Ultimately, Martin announced that we had done a good job, and welcomed us to his team of medics …even lending us Swiss paramedic uniforms which we proudly wore for the duration of our visit.
The rest of the day we spent waiting for a call at base and comparing typical calls in Interlaken to calls in Kingston and the County of Frontenac. As luck would have it, they were having a very quiet day, however, we finally got a call later in the afternoon, so off we went! The call came in as an elderly man who had had a fall, striking his head, in a local pizza restaurant. Upon our arrival, Adrian started assessing the patient, who, it turned out smelled strongly of alcohol and could not speak English, so Harris and I helped with equipment and getting the patient on the stretcher while Adrian continued to attend due to the language barrier. With the patient loaded into the ambulance, we took him to the ER. Because the ambulance base is attached to the hospital, Berit drove the ambulance back to base while Adrian gave his report, and we restocked the ambulance at base. When Adrian was done, he simply walked over to the base. This DID feel weird. I felt like I was abandoning my partner at the hospital. When he returned, we had a good chuckle over the fact that this had been a very typical call that Harris and I would experience at the downtown Kingston base, while Berit and Adrian agreed that it was a call that they do NOT typically do. We had come a long way to do something we do every day at work in Kingston.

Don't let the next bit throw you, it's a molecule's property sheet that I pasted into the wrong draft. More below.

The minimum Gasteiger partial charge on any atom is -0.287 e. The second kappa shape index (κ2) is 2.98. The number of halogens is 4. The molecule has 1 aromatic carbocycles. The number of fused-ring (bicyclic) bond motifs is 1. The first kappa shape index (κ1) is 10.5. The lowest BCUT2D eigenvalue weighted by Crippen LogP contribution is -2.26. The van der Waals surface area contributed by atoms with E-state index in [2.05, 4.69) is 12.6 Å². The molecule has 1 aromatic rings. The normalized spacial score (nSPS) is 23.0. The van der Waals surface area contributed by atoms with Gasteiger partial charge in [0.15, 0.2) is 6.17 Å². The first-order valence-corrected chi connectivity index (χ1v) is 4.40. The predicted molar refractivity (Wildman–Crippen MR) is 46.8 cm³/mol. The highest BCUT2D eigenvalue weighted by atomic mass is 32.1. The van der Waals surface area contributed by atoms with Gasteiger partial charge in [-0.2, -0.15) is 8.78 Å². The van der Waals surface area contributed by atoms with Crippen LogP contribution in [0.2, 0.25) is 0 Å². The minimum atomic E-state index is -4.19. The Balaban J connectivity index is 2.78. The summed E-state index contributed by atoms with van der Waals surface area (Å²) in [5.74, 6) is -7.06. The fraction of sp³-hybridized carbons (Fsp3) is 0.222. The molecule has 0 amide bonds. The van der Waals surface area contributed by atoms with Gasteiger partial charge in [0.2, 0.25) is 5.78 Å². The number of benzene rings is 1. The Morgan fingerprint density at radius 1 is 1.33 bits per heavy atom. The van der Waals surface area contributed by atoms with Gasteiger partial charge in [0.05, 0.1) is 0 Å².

Finally, at approximately 7 p.m., Martin decided that it was time to call it a day and drove Harris and I to his home where he and his wife Susan hosted us during our stay. Susan and Martin were very kind and generous hosts, welcoming us into their home with open hearts.
The next day we headed back to the base where, unbeknownst to Harris and I, Martin had arranged for another scenario for us to work through, this one being very typical of the kind of call they would experience in the Interlaken region, and in fact, was based on a real call they had experienced. After much waiting around for the camera crew to prepare properly (there is a LOT of waiting around in television), Martin called us from the ambulance and announced that there was a patient up the mountain, inside an abandoned castle turret. Harris and I grabbed the trauma and medical bags and headed up the steep incline to where our patient was lying. We found our patient alert and oriented, complaining of extreme pain in her knee after a fall, otherwise no other complaints. From our initial assessment, we could tell our patient was stable, and so Harris initiated pain control medication, while I stabilized her knee. While we were looking after our patient, it began to pour rain. At this point, we knew we could not carry her safely down the mountain, as it was too steep, and now slippery and wet. As she was unable to weightbear, we requested helicopter assistance. Martin agreed, and called for the helicopter. The helicopter station was actually in the valley below us, so we were able to watch the helicopter’s approach. As it came nearer, I turned to Martin and asked him where the helicopter was going to land, at which point he smiled and said, “It wasn’t!!” All of a sudden, we found ourselves in the middle of a long line rescue with the REGA helicopter team. This was definitely not something we did in Kingston.